Printing in Java, Part 3
Jean-Pierre Dubé introduces the print framework that works on top of the Java Print API
In this third part of a five-part series on printing in Java, I will explain the design of the print framework. This framework
will work on top of the API to ease the burden of creating printed output. With it, you will be able to create pages with
running headers/footers, and insert paragraphs, images, and tables. The coding phase will begin in Part 4 and continue into
Part 5. We have a lot of ground to cover, so let's start.
Printing in Java: Read the whole series!
Goals of the print framework
In Parts 1 and 2, you had the opportunity to examine in detail the Java Print API. With this knowledge, you are now able to
evaluate its strengths and weaknesses and build a framework on top of it. That framework will compensate for the lack of high-level
features in the Java Print API.
The print framework will:
- Be easy to use.
- Provide the high-level functionality required to efficiently render pages.
- Loosely couple with the Print API. Because the framework has no direct ties to the Java Print API, it will allow greater support
for other output formats, such as PDF or HTML.
- Provide a structure that clearly defines each component involved in creating documents (document, page, paragraph, and so
- Use an abstract measurement system. Developers will thus be able work with the measurement system of their choice or even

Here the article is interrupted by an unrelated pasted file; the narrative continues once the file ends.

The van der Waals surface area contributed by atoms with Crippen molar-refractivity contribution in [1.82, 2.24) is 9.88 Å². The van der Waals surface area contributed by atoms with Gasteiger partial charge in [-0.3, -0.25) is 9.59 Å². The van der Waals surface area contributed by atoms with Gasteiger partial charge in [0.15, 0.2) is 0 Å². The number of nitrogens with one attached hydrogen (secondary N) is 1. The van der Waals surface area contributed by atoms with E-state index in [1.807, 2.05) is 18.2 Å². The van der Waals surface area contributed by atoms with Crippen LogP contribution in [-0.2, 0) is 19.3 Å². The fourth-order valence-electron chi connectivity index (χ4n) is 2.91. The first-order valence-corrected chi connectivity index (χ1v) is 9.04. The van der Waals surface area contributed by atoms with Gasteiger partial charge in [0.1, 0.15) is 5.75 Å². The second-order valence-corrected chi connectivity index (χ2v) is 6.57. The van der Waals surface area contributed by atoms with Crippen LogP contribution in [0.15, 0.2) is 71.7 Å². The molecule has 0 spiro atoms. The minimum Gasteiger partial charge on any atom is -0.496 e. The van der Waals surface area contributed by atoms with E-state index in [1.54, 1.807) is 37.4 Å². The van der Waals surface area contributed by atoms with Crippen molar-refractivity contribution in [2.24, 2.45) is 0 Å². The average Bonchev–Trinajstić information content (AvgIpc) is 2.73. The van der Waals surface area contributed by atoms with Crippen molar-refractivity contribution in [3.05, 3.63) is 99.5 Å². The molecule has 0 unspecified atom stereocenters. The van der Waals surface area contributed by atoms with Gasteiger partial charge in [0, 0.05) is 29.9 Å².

create their own. The framework will provide three default units of measurements: inches, centimeters, and points.
- Provide a print-preview facility. The Java Print API has no support for previewing the output before you print.
- Support a standard and portable page-setup dialog. As mentioned in Part 2, even though Java has been categorized as a WORA (Write Once, Run Anywhere) language, its functionality varies from platform
to platform. The print framework will provide one page-setup dialog that will be uniform across all platforms.
- Offer export features. Although the framework will support several output formats (PDF, HTML, Postscript), their implementation
is beyond the scope of this series. I leave the implementation up to you.
- Offer text handling, which is of primary importance. The framework will provide all the functionality needed to effectively
render text, including right justification, left justification, full justification, and support for the
- Support graphics primitives such as rectangles, circles, and lines.
- Support GIF and JPEG image types.
- Support headers and footers. These can be set at the document or the page level, and the first page can feature a different
- Support sticky position, which easily sticks a component to a specific location. As an example, let's assume that you want to center an object in
a page. Instead of doing all the math yourself, you can set the vertical and horizontal sticky value to a
CENTER value; the framework centers the object within its parent container -- in this case, the page. Since all print objects are
containers, the sticky values would be applied within the boundaries of the parent object.
- Support sticky dimensions, with which you can set a component's width and/or height to the parent container's width and/or height.
- Support tables, though their implementation will be limited.
In addition, all print objects are containers in the print framework.